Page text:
Implant Restoration in the Anterior Esthetic Zone

Whether it is from trauma, infection or congenital reason, when front teeth are missing or non restorable, unlike any other area, there is a strong desire for the patient to replace them.  And many times, the most suitable treatment option often involves the use of dental implants.

To me, delivering a predictable and esthetic dental implant restoration is very gratifying.   However, I have to respect biology and know what I can and cannot do. One must understand the ideal implant placement in three dimensional space: gingival occlusally, mesial distally and buccaly lingually. The margin of error is such that even if it’s off by 1mm, it can have a compromised prosthetic outcome.

          

 

 

Communicating Gingival Esthetics and Managing Expectation

When I am doing an implant case for the anterior region, I make a point of reviewing the ideal gingival esthetics versus what the expected achievable gingival esthetics will be, based on the patient’s existing gingival biotype, volume of bone and the patient’s smile line.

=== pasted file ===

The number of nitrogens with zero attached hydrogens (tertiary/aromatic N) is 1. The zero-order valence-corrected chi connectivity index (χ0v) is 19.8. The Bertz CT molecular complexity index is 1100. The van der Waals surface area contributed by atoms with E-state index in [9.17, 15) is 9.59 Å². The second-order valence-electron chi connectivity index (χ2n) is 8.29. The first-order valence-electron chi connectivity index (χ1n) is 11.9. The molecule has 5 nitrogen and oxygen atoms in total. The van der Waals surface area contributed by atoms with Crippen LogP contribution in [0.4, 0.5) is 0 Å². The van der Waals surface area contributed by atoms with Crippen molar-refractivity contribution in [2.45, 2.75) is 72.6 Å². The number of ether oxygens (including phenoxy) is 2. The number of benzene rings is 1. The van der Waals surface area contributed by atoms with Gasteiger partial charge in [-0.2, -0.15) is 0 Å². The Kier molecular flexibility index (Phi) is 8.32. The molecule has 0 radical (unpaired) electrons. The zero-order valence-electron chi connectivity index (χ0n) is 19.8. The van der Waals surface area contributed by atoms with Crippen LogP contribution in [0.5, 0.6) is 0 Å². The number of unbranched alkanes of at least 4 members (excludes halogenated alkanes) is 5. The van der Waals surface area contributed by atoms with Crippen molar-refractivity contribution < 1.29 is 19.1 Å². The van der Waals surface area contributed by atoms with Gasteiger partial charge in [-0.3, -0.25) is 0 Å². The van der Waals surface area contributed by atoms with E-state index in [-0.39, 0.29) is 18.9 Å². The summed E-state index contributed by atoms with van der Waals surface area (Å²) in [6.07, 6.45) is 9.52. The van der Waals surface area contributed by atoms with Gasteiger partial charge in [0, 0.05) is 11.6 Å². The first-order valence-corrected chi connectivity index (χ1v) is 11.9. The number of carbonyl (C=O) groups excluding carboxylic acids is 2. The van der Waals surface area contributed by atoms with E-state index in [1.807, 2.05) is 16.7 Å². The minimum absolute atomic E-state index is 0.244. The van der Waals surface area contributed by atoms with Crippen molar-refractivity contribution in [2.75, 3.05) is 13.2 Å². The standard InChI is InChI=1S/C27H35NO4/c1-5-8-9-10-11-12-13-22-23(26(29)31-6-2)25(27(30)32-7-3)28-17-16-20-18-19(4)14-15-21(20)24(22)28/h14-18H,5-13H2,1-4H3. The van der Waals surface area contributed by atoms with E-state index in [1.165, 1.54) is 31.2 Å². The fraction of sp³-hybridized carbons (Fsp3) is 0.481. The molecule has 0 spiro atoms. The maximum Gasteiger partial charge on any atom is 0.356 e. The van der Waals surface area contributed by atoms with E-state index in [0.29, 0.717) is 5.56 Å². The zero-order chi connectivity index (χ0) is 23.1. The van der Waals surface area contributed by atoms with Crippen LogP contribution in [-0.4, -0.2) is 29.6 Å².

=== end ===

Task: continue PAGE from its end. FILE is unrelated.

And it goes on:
Sometimes it is really hard to tell a patient what a missing papilla would look like. But pictures are worth a thousand words. Prior to the start of treatment, I often rely on pictures to illustrate what I mean by a missing gingival papilla.   This is important to me so I can manage their expectation of what is biologically feasible before treatment begins.

 

 

My standard treatment protocol also includes a set of temporary implant crowns to illustrate what the gingival portion of their implant crowns would look like.

That way, the patient’s expectation will be more consistent  with what I can deliver and the outcome will be much more controlled and favourable.

Delivery implant restorations in the esthetic region is all about managing my patients’ expectation.  Knowing what is possible and the limitation ahead of time will allow me to pave the way for what my patients can expect.  And when the final restoration is delivered, there would be no surprises for both the patient and the doctor.

Please check out my other posts too.  Thanks for reading!